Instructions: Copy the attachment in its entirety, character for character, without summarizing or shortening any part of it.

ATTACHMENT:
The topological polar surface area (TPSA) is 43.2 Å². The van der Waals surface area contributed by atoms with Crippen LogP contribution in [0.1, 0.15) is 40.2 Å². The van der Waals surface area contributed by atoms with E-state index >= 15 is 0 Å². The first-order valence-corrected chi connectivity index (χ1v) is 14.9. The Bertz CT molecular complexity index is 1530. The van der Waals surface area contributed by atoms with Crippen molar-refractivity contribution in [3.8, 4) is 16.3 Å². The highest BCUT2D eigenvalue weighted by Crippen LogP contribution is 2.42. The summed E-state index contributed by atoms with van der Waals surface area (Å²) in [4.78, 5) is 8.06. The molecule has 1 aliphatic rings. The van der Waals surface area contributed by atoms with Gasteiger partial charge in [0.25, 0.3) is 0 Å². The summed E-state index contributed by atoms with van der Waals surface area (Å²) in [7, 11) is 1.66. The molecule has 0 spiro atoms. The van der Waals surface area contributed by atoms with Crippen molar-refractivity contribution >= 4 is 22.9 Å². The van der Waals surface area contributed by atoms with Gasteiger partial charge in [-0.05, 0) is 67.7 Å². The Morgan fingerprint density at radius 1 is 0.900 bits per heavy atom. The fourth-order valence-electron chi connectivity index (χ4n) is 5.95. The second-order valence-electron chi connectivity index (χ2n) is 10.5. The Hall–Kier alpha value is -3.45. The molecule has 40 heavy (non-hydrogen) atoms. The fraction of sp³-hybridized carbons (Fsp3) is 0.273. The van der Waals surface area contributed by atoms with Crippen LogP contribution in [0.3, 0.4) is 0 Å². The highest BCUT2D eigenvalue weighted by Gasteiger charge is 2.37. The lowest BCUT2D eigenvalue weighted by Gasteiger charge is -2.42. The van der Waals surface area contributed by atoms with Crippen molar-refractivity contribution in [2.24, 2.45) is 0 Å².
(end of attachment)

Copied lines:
The topological polar surface area (TPSA) is 43.2 Å². The van der Waals surface area contributed by atoms with Crippen LogP contribution in [0.1, 0.15) is 40.2 Å². The van der Waals surface area contributed by atoms with E-state index >= 15 is 0 Å². The first-order valence-corrected chi connectivity index (χ1v) is 14.9. The Bertz CT molecular complexity index is 1530. The van der Waals surface area contributed by atoms with Crippen molar-refractivity contribution in [3.8, 4) is 16.3 Å². The highest BCUT2D eigenvalue weighted by Crippen LogP contribution is 2.42. The summed E-state index contributed by atoms with van der Waals surface area (Å²) in [4.78, 5) is 8.06. The molecule has 1 aliphatic rings. The van der Waals surface area contributed by atoms with Gasteiger partial charge in [0.25, 0.3) is 0 Å². The summed E-state index contributed by atoms with van der Waals surface area (Å²) in [7, 11) is 1.66. The molecule has 0 spiro atoms. The van der Waals surface area contributed by atoms with Crippen molar-refractivity contribution >= 4 is 22.9 Å². The van der Waals surface area contributed by atoms with Gasteiger partial charge in [-0.05, 0) is 67.7 Å². The Morgan fingerprint density at radius 1 is 0.900 bits per heavy atom. The fourth-order valence-electron chi connectivity index (χ4n) is 5.95. The second-order valence-electron chi connectivity index (χ2n) is 10.5. The Hall–Kier alpha value is -3.45. The molecule has 40 heavy (non-hydrogen) atoms. The fraction of sp³-hybridized carbons (Fsp3) is 0.273. The van der Waals surface area contributed by atoms with Crippen LogP contribution in [0.3, 0.4) is 0 Å². The highest BCUT2D eigenvalue weighted by Gasteiger charge is 2.37. The lowest BCUT2D eigenvalue weighted by Gasteiger charge is -2.42. The van der Waals surface area contributed by atoms with Crippen molar-refractivity contribution in [2.24, 2.45) is 0 Å².